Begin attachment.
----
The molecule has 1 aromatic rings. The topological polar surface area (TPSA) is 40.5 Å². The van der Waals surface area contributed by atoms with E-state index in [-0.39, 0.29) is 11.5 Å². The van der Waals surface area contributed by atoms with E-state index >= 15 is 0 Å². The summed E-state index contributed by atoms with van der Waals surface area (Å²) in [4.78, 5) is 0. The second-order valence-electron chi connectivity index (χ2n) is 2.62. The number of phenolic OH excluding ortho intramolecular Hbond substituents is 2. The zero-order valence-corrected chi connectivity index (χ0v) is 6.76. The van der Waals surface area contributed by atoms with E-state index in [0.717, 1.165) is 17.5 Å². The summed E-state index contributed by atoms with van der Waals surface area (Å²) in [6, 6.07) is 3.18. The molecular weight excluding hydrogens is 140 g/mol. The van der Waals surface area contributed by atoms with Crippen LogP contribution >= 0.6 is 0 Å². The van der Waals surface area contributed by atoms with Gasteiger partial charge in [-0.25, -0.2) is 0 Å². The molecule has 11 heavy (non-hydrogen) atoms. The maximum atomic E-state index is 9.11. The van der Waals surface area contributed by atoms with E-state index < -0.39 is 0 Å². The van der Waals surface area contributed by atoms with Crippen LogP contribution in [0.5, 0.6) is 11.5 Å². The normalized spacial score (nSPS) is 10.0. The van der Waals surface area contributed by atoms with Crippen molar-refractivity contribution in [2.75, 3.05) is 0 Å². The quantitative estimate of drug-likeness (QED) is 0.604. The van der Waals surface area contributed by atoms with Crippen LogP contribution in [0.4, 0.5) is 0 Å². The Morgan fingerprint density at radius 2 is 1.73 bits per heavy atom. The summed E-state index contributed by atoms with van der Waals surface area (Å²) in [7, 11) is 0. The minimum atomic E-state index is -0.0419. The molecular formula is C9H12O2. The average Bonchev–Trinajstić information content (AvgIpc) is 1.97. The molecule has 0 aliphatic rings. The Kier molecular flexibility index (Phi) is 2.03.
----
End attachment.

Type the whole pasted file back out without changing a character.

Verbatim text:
The molecule has 1 aromatic rings. The topological polar surface area (TPSA) is 40.5 Å². The van der Waals surface area contributed by atoms with E-state index in [-0.39, 0.29) is 11.5 Å². The van der Waals surface area contributed by atoms with E-state index >= 15 is 0 Å². The summed E-state index contributed by atoms with van der Waals surface area (Å²) in [4.78, 5) is 0. The second-order valence-electron chi connectivity index (χ2n) is 2.62. The number of phenolic OH excluding ortho intramolecular Hbond substituents is 2. The zero-order valence-corrected chi connectivity index (χ0v) is 6.76. The van der Waals surface area contributed by atoms with E-state index in [0.717, 1.165) is 17.5 Å². The summed E-state index contributed by atoms with van der Waals surface area (Å²) in [6, 6.07) is 3.18. The molecular weight excluding hydrogens is 140 g/mol. The van der Waals surface area contributed by atoms with Crippen LogP contribution >= 0.6 is 0 Å². The van der Waals surface area contributed by atoms with Gasteiger partial charge in [-0.25, -0.2) is 0 Å². The molecule has 11 heavy (non-hydrogen) atoms. The maximum atomic E-state index is 9.11. The van der Waals surface area contributed by atoms with E-state index < -0.39 is 0 Å². The van der Waals surface area contributed by atoms with Crippen LogP contribution in [0.5, 0.6) is 11.5 Å². The normalized spacial score (nSPS) is 10.0. The van der Waals surface area contributed by atoms with Crippen molar-refractivity contribution in [2.75, 3.05) is 0 Å². The quantitative estimate of drug-likeness (QED) is 0.604. The van der Waals surface area contributed by atoms with Crippen LogP contribution in [0.4, 0.5) is 0 Å². The Morgan fingerprint density at radius 2 is 1.73 bits per heavy atom. The summed E-state index contributed by atoms with van der Waals surface area (Å²) in [7, 11) is 0. The minimum atomic E-state index is -0.0419. The molecular formula is C9H12O2. The average Bonchev–Trinajstić information content (AvgIpc) is 1.97. The molecule has 0 aliphatic rings. The Kier molecular flexibility index (Phi) is 2.03.